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Correcting the bungle on the blackboard

Yesterday’s editorial suggested at least some aspects of the new government’s education policies look promising, focusing primarily on what will be the [believe it or not] new requirement for every primary and intermediate school to teach all classes one hour each of reading, writing, and maths every day.

Whether this will arrest and reverse the decades-long decline in children’s academic achievement remains to be seen, but something clearly has to change. As Albert Einstein once observed, “The definition of insanity is doing the same thing over and over again but expecting different results.”

Another change that’s almost certainly positive is a mandated move away from the current “whole language” or “balanced literacy” approach, which encourages children to work out new words from their contexts and has an emphasis on using different teaching methods depending on individual children’s perceived needs.

Although such an apparently bespoke approach seems like a nice idea, it’s clearly not working for far too many students – in fact, around 25 per cent of them, who are more likely to be Māori, Pasifika, from lower socioeconomic groups, or to have a learning disability.

Instead, National has decreed that schools will need to teach kids “structured literacy”, which takes a much more systematic approach and – unlike “whole language”, which appears to have been based more on an educational academic’s flight of pedagogical and ideological fancy than real-world evidence of effectiveness – is actually supported by a growing body of scientific research.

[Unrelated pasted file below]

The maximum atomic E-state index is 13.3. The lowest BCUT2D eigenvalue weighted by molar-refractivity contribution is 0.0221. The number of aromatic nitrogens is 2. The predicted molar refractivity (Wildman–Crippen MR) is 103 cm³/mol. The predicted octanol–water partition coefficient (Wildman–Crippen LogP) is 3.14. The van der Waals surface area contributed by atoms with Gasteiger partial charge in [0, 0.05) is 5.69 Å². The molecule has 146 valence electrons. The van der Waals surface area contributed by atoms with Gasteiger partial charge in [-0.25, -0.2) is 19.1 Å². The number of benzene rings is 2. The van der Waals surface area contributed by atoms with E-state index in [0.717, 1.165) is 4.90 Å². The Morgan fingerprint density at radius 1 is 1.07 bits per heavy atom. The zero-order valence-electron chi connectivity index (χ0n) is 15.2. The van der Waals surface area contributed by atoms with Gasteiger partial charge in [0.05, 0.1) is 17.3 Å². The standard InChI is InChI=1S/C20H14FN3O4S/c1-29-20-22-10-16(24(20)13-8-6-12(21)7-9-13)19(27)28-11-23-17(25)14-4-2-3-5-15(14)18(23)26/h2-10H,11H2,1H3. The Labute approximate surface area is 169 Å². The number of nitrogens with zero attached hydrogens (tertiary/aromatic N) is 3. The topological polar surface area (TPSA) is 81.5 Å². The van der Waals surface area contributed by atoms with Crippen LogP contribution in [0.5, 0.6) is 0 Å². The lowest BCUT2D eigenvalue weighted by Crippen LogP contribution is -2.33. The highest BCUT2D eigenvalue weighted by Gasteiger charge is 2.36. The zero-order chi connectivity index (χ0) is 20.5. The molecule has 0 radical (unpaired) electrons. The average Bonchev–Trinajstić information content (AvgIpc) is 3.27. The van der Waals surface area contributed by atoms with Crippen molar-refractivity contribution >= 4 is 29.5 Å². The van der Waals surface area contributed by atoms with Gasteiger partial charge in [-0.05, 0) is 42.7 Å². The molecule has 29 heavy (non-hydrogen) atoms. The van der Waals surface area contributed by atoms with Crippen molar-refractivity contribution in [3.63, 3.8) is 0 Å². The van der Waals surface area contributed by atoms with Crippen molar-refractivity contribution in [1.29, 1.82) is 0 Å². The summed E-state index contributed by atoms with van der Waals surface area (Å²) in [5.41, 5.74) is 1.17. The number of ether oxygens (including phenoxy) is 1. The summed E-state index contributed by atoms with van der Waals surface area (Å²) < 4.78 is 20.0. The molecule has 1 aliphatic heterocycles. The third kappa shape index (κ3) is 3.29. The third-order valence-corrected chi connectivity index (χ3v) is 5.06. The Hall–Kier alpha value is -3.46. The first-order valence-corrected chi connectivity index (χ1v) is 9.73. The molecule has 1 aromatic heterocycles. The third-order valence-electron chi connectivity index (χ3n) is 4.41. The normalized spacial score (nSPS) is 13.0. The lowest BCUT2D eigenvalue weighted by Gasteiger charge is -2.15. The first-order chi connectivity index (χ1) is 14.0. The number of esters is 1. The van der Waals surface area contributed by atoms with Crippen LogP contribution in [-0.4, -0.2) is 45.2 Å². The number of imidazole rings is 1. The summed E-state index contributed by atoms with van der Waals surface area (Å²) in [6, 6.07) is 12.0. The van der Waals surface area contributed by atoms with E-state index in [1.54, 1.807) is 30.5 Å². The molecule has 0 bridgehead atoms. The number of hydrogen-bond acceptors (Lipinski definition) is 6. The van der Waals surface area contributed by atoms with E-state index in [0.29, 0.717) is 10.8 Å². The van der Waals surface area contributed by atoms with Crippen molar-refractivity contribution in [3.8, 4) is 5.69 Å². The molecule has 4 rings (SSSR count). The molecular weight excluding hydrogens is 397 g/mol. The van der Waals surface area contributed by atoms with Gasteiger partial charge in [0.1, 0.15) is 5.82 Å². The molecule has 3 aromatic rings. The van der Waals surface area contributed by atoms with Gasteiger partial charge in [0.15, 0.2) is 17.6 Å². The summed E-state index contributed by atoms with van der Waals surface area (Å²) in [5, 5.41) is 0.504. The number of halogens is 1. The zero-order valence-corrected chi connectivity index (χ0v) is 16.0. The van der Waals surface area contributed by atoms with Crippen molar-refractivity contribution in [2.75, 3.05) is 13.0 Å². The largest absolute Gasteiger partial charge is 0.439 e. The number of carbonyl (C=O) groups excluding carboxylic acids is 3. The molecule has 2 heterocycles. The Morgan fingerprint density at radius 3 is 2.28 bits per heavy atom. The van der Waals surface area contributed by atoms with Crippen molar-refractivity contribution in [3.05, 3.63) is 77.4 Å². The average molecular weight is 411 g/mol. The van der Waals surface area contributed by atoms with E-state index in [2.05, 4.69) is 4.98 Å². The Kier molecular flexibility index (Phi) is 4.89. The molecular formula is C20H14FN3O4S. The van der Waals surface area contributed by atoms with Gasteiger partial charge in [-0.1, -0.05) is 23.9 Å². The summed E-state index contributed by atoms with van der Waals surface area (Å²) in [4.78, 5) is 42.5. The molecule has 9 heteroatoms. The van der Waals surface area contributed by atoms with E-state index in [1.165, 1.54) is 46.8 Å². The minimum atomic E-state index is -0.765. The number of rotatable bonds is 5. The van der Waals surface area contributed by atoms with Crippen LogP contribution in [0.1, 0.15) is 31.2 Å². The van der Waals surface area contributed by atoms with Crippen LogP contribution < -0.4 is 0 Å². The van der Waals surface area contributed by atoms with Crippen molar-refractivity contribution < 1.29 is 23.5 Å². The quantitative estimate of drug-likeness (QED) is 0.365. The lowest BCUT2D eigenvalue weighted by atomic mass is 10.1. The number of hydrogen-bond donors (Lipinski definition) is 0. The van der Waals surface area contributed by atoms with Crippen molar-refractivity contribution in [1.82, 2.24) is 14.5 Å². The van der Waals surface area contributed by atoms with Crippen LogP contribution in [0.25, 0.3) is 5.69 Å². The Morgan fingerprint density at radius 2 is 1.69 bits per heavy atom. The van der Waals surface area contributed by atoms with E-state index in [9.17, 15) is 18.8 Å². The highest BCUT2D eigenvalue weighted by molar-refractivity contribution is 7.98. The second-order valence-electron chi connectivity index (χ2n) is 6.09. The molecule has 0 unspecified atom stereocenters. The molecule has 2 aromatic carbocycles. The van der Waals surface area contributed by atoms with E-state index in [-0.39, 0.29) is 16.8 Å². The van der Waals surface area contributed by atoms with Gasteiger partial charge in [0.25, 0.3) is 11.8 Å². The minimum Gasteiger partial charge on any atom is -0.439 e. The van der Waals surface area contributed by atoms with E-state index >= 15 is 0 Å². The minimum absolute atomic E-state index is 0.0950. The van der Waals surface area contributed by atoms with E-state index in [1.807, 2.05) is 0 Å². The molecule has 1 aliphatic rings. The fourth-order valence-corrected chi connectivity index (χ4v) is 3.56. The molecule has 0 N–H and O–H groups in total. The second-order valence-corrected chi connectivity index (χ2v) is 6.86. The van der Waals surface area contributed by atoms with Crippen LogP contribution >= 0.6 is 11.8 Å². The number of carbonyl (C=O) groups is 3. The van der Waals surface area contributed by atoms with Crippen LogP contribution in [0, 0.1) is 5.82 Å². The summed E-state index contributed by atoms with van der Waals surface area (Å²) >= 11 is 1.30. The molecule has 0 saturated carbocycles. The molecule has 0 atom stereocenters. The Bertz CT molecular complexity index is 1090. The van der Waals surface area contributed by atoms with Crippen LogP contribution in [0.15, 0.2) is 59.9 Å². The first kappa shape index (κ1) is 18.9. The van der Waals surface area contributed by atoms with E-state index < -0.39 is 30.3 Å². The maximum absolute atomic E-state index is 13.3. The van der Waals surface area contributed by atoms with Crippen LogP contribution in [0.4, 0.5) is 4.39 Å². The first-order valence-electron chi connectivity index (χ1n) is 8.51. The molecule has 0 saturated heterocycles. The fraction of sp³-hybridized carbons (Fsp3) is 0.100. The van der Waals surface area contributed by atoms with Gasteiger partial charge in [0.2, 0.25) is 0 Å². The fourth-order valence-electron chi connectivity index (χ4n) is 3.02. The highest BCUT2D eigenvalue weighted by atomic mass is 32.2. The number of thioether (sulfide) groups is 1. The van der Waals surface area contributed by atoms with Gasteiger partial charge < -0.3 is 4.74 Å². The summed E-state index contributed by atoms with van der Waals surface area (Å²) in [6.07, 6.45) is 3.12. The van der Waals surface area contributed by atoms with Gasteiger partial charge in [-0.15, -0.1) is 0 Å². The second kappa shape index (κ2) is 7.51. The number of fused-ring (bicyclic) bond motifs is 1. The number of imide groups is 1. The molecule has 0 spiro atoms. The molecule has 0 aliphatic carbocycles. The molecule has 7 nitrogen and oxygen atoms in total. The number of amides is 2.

This seems like a very good start – although there’s sure to be a lag in this being implemented, as a large number of teachers will need to be gotten up to speed on some of the basic rules of how language really works, so they can then relay this to their classroom charges.

Perhaps we will also soon see students being required to learn their multiplication tables again. What used to be a standard practice was phased out some years ago, apparently due to an ideological aversion to ‘harmful’ rote learning that was underpinned by the absolutely dunderheaded idea that it was a waste of time because kids were always going to have a calculator within easy reach. If you’ve ever watched a youngish retail worker struggle to work out the change from $10 for a $6.90 purchase, you’ll have a shrewd idea about how well that’s turned out.

More standardised testing also appears to be waiting in the wings. Which again, good. It’s a truism that what isn’t measured cannot be managed. If the progress of students isn’t closely tracked – against their peers in the classroom, across the country, and internationally – then we’re robbed of our ability to put more resources where they’re required or to even change course entirely.

This seems sure to be an initiative that’s resisted by education unions. For example, NZEI Te Riu Roa – which touts itself as “the most powerful education union in Aotearoa” – says this testing approach “cannot provide a comprehensive measure of educational achievement and can disadvantage already disadvantaged students, increasing educational inequity. At worst … it can lead to a narrowing of the curriculum and ‘teaching to test’.”

Perhaps so. But then again, perhaps organisations that have held such sway over NZ’s declining education sector for so long might just be a little bit self-interested when it comes to identifying the solutions?

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